Megapixels Versus Megabytes
My digital camera claims to take pictures at "10M" when set to its optimal quality level. But I'm confused. Shouldn't the JPEG files therefore be 10M in size? Mine come out at 4M.
--Brett Keyes, Limington, Maine
Those Ms you're throwing around are, not surprisingly, a pretty common source of confusion, Brett. The problem is that you're measuring two very different things and calling them both "M." When you set your camera to its optimal quality mode, it is taking 10-megapixel photos. Megapixel is shorthand for "a million pixels," so your camera takes photos with 10 million pixels. (The resolution is probably in the neighborhood of 3888 pixels across by 2592 pixels down. If you multiply those two numbers you get about 10 million.)
But pixel resolution doesn't have a lot to do with the actual file size, which is measured in megabytes. The file size will depend upon several factors, including the amount of data compression used to save the photo (this is sometimes called the JPEG quality level). All things considered, 4 megabytes is about what you should expect for photos of this size.
Still confused about the difference? Think of the megapixel resolution as the physical dimensions of a framed photo (say, 8 by 10 inches). The file size is the photo's weight on a scale, such as 14 ounces. As a general rule, the larger the picture is, the more it should weigh, but there's no direct correlation between the two values.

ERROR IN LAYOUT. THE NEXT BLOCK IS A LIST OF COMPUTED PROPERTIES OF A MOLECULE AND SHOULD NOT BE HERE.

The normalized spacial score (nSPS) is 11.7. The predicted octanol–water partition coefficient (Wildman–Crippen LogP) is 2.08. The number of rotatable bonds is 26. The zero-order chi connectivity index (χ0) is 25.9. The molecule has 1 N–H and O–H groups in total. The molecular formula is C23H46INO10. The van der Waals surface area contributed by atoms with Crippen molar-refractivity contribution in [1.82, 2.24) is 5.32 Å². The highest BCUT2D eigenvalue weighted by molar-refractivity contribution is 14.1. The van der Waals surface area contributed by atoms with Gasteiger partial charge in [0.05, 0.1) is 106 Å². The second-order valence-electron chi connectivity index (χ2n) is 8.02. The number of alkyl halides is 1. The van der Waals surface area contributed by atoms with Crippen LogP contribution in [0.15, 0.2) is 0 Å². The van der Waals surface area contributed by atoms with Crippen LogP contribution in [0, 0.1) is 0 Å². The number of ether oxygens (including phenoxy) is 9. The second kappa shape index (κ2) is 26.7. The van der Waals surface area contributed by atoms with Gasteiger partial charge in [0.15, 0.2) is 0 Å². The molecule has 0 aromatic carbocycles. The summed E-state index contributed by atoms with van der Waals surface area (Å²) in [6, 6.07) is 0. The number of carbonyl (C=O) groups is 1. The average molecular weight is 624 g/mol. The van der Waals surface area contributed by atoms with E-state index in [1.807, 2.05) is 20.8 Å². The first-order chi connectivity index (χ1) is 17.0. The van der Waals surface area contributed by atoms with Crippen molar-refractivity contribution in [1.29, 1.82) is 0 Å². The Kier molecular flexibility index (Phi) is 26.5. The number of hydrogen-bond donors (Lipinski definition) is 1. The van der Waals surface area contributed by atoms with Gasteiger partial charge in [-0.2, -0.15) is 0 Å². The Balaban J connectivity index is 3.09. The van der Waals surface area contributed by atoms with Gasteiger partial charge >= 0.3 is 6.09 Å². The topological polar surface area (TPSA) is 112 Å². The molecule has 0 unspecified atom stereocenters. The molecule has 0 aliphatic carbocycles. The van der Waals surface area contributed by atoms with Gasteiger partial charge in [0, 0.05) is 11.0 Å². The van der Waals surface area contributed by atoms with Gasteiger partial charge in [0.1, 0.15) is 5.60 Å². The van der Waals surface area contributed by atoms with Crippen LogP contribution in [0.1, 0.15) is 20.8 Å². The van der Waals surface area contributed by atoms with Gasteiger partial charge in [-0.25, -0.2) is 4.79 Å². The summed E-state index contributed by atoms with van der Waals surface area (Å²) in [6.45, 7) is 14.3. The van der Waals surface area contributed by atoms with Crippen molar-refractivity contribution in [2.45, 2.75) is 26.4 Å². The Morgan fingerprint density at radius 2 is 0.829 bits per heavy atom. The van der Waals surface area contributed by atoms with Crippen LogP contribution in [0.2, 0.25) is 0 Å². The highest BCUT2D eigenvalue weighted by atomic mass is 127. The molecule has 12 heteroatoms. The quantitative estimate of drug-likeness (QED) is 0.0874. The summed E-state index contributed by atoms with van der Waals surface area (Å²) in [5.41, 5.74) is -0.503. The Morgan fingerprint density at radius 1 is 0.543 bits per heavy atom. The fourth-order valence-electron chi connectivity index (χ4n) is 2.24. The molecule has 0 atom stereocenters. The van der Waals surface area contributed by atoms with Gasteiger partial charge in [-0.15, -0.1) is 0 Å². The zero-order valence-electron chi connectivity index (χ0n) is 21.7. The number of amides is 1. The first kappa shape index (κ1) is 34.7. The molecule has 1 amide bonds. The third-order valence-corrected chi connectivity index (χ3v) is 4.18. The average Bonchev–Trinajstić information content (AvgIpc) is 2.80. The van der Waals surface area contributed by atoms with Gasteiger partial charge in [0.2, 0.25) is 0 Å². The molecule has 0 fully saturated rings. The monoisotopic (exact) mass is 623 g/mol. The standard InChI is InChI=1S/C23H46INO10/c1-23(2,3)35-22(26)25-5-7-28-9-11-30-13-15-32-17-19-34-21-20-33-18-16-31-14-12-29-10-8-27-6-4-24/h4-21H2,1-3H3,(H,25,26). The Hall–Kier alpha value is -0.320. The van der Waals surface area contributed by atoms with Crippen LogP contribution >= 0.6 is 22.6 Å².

Hot Pic of the Week
Get published, get famous! Each week, we select our favorite reader-submitted photo based on creativity, originality, and technique. Every month, the best of the weekly winners gets a prize valued at between $15 and $50.
Here's how to enter: Send us your photograph in JPEG format, at a resolution no higher than 640 by 480 pixels. Entries at higher resolutions will be immediately disqualified. If necessary, use an image editing program to reduce the file size of your image before e-mailing it to us. Include the title of your photo along with a short description and how you photographed it. Don't forget to send your name, e-mail address, and postal address. Before entering, please read the full description of the contest rules and regulations.
This week's Hot Pic: "Horseshoe Bend Overlook," by Kristy Cannon, Las Vegas, Nevada
Kristy says she took the photo with an Olympus Evolt-E410 DSLR and a Zuiko 7-14mm ultra wide angle lens. She used Adobe Photoshop CS3 to make some minor adjustments to the exposure.
Kristy writes: "I took this photo while on vacation last summer near Page, Arizona. On this particular day, it was magic hour and a small thunderstorm was brewing about 10 to 15 miles away. I set up quickly
This Week's Runner-Up: "Roswell Plain," by Robert Bartram, Bradley Beach, New Jersey
Robert says that he took this photo about 25 miles northwest of Roswell, New Mexico while standing on top of an SUV. He used a Canon Rebel XTi.
See all the Hot Pic of the Week photos online.